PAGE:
While the veritable inferno of interest Google’s social network offering Google+ sparked in its first few weeks of existence late last year has clearly eased to a slow burn, the search engine giant is hoping the enterprise sector can rekindle those embers of user interest.
Like Gmail and other popular Google Apps before it, the company has announced it will make its Google+ social networking platform fully available to enterprise customers, adding it to its already popular suite of programs. To that end, yesterday Google also announced several new social networking features aimed specifically at spurring adoption in the business world, including restricted sharing options, video meeting integrated with the rest of the Google Apps suite, and additional administrative controls.
As Google has done with almost all of its previous Google Apps (most notably its Gmail service), the company is hoping that enterprise adoption will reverse engineer (for lack of a better term) consumer interest, offering us all a little consistency in our scattered digital lives.
I have to say, there are days I love Google and days I think they might be the worst company on the planet (aside from Foxconn and Apple of course), as stories of brilliant innovation are often mixed with stories of profound negligence and evil. But that said, there’s no question that Google has a handle on how to foster software adoption in today’s modern world, as once again the search engine has turned to the enterprise world to help establish Google dominance, this time in the social networking sector.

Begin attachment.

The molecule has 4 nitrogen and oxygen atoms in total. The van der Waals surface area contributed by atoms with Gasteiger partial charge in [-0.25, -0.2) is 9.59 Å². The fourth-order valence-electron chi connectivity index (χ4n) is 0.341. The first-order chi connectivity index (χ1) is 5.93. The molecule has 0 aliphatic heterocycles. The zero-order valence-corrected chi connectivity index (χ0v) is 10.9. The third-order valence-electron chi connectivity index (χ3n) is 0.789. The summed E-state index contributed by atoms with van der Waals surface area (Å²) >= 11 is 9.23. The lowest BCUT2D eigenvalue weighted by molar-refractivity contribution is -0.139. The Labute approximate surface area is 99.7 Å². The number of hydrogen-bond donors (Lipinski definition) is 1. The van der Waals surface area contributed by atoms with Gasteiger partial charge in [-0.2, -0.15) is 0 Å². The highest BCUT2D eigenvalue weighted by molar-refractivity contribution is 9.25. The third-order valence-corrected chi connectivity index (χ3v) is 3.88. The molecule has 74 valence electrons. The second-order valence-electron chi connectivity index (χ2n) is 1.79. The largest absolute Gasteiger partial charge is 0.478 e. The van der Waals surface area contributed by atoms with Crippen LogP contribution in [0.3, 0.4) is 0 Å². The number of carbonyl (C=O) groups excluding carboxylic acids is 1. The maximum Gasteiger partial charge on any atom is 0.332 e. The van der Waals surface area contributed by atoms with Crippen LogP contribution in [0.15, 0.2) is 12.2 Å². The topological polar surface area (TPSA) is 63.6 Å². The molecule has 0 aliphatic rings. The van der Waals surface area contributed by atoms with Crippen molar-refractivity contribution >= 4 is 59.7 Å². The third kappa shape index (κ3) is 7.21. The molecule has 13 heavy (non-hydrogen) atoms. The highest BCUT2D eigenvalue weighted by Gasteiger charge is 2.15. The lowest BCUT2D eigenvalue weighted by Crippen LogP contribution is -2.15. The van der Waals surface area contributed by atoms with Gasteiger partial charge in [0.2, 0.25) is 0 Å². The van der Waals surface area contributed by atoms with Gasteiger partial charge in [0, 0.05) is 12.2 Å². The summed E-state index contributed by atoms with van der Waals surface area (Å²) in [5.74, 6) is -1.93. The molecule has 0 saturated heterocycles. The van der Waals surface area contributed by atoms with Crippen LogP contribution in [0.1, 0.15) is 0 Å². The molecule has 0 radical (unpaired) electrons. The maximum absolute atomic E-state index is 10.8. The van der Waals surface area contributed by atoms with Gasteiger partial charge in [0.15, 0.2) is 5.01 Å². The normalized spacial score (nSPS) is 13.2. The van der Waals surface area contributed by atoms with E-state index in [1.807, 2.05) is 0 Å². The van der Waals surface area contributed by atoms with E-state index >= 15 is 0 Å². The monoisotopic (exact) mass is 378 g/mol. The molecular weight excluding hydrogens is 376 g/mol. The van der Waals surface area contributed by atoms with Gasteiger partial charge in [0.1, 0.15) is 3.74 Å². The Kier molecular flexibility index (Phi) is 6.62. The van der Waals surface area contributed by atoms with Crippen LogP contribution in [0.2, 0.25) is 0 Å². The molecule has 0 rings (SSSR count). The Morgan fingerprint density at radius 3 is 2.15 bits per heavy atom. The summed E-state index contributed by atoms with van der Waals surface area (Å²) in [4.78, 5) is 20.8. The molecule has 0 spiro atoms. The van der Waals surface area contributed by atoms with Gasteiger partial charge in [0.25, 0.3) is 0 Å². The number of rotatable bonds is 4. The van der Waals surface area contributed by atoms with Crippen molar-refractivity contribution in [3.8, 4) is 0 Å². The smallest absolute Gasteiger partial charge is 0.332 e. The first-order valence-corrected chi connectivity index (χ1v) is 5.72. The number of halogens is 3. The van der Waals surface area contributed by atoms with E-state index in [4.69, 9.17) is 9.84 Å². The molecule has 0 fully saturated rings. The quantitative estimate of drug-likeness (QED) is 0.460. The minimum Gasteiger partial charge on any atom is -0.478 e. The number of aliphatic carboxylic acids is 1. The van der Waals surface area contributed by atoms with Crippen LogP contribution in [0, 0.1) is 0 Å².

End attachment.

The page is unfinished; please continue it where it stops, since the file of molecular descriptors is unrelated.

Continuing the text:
While many may not remember the humble beginnings of Google’s now wildly successful Gmail service, it came onto the scene at the height of the free email craze, with platforms like Hotmail dominating the scene. The problem for those free email services, however, was they were notoriously unsecure, a problem for the enterprise sector but not really for the end users themselves. So enter Gmail, a secure email service targeted to businesses, and quickly we saw a reverse engineering of user interest, with those who used Gmail at work turning to it for their personal email accounts.
So it should come as no surprise to hear Google’s Vice President of Enterprise Amit Singh say, “Google+ is the next big thing for the enterprise…We are going to do the same thing with Google+ that we’ve done with Gmail, and other consumer-facing apps so that Google+ can be adopted in more of enterprise setting.”
To that end, Google has announced that Google+ is now in “full preview” mode, with all current Google Apps customers getting free trial access to the new social collaboration platform until the end of 2013. While the key word here is ‘free’, meaning that eventually Google plans to charge businesses for Google+ service, given the success of Gmail and other Google Apps products in the enterprise sector, should businesses find value it Google+ it really won’t be a hard sell.
In a brief look at the new features Google has announced, it seems that several of them aren’t enterprise specific at all, as the restricted sharing option—that allows messages to be tagged as restricted to the office for instance—and the integration of the company’s video meetings service with the rest of the Google Apps suite is available on the free consumer version as well, although the new administrative controls will be a godsend for IT departments, as it will allow effective management and control of the social network.
In the end, I wouldn’t be surprised if by the end of 2013 Google was able to grow its Google+ brand into a serious competitor with Facebook, given that it offers users an ever-growing suite of integrated programs that meet all of one’s digital needs, not just the social networking side of things.